Queen Mary University of London's People's Palace Projects is set to strengthen existing links with Brazil's indigenous community and will hold a live Q&A with filmmaker Takumã Kuikuro.
Queen Mary first began collaborating with the award-winning filmmaker in 2015. A special live discussion and Q&A will take place on Wednesday 20 May which will be hosted by Professor Paul Heritage, Director of Queen Mary's People's Palace Projects. Professor Heritage will be joined by Takumã Kuikuro and actor and director Simon McBurney.
After fifty years of limited protection in Brazil, the rights of indigenous people and the survival of indigenous cultures and knowledge are coming under increased threat.
In addition to the live Q&A, a special film, The Encounter, will also be streamed on the website of theatre production company Complicité’s website and YouTube channel.
The Encounter is an immersive play is set in 1969, when National Geographic photographer Loren McIntyre became lost in a remote part of the Brazilian rainforest while searching for the Mayoruna people. The first encounter with the indigenous community, it tested his perceptions of the world.
The play premiered at Edinburgh International Festival in 2015 and has since toured Australia, Europe and the USA.
Professor Paul Heritage said: "When Takumã Kuikuro became a Fellow of Queen Mary in December 2018, he stood in his academic robes on the stage of the People’s Palace to offer a vision of hope to a thousand graduates and their parents. Speaking through translation in a language now spoken by less than 800 people, Takumã inspired us all to think about how we can live better together in the future.
"As he speaks to us now from the heart of the Xingu Indigenous Territories in Brazil, he invites us to share a way of living in the world that crosses the distance that isolates us from the natural world and from each other. He speaks of our future and asks us to go there with him."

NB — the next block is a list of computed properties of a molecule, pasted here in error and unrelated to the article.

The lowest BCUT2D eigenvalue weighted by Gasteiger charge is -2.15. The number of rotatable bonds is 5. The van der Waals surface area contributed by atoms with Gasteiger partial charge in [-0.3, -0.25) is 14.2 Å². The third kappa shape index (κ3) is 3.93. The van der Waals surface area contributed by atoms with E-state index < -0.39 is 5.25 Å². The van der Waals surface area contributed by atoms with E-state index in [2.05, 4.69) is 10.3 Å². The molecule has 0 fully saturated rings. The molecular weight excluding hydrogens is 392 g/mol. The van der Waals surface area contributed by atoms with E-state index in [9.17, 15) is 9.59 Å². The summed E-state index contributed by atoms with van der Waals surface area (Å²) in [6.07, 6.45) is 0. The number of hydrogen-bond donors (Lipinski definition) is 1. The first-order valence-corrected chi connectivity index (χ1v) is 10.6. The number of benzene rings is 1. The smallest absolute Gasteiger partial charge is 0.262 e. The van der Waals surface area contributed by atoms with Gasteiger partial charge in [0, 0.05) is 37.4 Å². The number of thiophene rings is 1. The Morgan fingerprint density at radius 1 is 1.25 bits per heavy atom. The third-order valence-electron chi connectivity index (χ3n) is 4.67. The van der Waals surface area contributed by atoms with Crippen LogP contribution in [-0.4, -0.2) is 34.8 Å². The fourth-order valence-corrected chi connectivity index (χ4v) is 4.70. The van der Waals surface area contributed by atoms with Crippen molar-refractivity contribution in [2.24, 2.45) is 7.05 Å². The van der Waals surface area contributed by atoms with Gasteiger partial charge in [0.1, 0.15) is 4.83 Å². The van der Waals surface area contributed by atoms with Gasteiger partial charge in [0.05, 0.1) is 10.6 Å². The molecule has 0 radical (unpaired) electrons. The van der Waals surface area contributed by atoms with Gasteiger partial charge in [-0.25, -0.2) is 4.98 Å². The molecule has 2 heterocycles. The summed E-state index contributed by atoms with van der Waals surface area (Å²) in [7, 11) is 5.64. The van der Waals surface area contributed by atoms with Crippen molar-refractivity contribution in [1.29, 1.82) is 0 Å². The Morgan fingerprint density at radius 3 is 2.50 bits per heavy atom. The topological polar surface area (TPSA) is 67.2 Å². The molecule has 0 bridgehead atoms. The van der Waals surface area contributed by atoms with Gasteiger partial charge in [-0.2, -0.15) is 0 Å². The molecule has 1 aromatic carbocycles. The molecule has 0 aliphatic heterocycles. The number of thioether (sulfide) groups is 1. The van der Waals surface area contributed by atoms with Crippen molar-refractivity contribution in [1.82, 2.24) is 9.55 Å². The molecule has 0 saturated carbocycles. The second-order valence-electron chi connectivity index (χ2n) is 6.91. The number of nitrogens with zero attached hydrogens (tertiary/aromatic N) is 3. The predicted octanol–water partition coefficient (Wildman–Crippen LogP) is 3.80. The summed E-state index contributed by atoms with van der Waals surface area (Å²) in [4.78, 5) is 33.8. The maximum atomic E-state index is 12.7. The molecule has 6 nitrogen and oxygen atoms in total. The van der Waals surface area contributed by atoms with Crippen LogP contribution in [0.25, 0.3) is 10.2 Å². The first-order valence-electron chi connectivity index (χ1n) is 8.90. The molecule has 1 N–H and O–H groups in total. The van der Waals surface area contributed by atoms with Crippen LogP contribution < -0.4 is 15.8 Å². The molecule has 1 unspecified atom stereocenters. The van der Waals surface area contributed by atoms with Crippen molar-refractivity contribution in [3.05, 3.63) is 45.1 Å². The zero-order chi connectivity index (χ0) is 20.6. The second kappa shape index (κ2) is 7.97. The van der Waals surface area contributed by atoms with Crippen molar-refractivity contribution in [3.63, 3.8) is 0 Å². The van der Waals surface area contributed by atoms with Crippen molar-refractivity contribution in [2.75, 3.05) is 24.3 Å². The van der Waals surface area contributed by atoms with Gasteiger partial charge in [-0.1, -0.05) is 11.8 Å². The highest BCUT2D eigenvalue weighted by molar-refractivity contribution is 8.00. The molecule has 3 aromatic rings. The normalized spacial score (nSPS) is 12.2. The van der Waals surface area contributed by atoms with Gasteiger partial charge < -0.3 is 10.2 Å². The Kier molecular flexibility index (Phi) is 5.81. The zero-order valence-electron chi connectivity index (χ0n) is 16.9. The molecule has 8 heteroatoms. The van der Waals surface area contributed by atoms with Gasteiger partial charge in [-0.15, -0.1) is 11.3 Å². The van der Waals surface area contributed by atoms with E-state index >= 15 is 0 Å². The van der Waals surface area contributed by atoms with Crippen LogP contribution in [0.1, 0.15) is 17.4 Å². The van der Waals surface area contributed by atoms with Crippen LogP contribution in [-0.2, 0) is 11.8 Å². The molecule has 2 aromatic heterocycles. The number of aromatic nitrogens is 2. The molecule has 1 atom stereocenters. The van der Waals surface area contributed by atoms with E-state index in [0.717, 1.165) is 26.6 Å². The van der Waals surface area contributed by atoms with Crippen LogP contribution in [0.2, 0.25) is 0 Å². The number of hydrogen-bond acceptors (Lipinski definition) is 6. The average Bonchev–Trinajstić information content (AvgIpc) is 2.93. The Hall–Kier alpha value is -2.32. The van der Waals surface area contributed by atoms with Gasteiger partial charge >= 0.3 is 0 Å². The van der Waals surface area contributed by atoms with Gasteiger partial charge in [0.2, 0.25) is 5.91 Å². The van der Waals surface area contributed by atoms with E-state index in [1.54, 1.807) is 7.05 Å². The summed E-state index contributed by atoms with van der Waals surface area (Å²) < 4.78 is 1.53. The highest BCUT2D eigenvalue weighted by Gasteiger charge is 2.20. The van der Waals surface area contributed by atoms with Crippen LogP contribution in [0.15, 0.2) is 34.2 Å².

in 2018 researchers from Queen Mary’s People’s Palace Projects teamed up with Takumã Kuikuro, and other indigenous researchers, to bring an immersive experience about a village in the Xingu territories of Brazil to the Horniman Museum and Gardens in south London.
The installation brought alive both the day-to-day existence and the urgent issues of a community of 800 people, whose lives are held in a delicate balance between first millennium cultural practices and the technologies of our contemporary world. It was shortlisted for a Times Higher Education Award in 2019.
People’s Palace Projects was set up in Queen Mary’s School of English and Drama in 1996. For the past 20 years, its cultural exchange programmes and creative projects have sought to make a measurable impact on people’s lives. This includes working in the Brazilian prison system, negotiating cease fires between rival drug gangs in Rio de Janeiro and improving degraded environments in Acre, Brazil.
In 2010, People’s Palace Projects became the first and only UK arts organisation to be designated as one of the Brazilian Ministry of Culture’s International ‘Pontos de Cultura’ (Points of Culture). Professor Paul Heritage has also been knighted by the Brazilian government for his contribution to UK-Brazilian cooperation.
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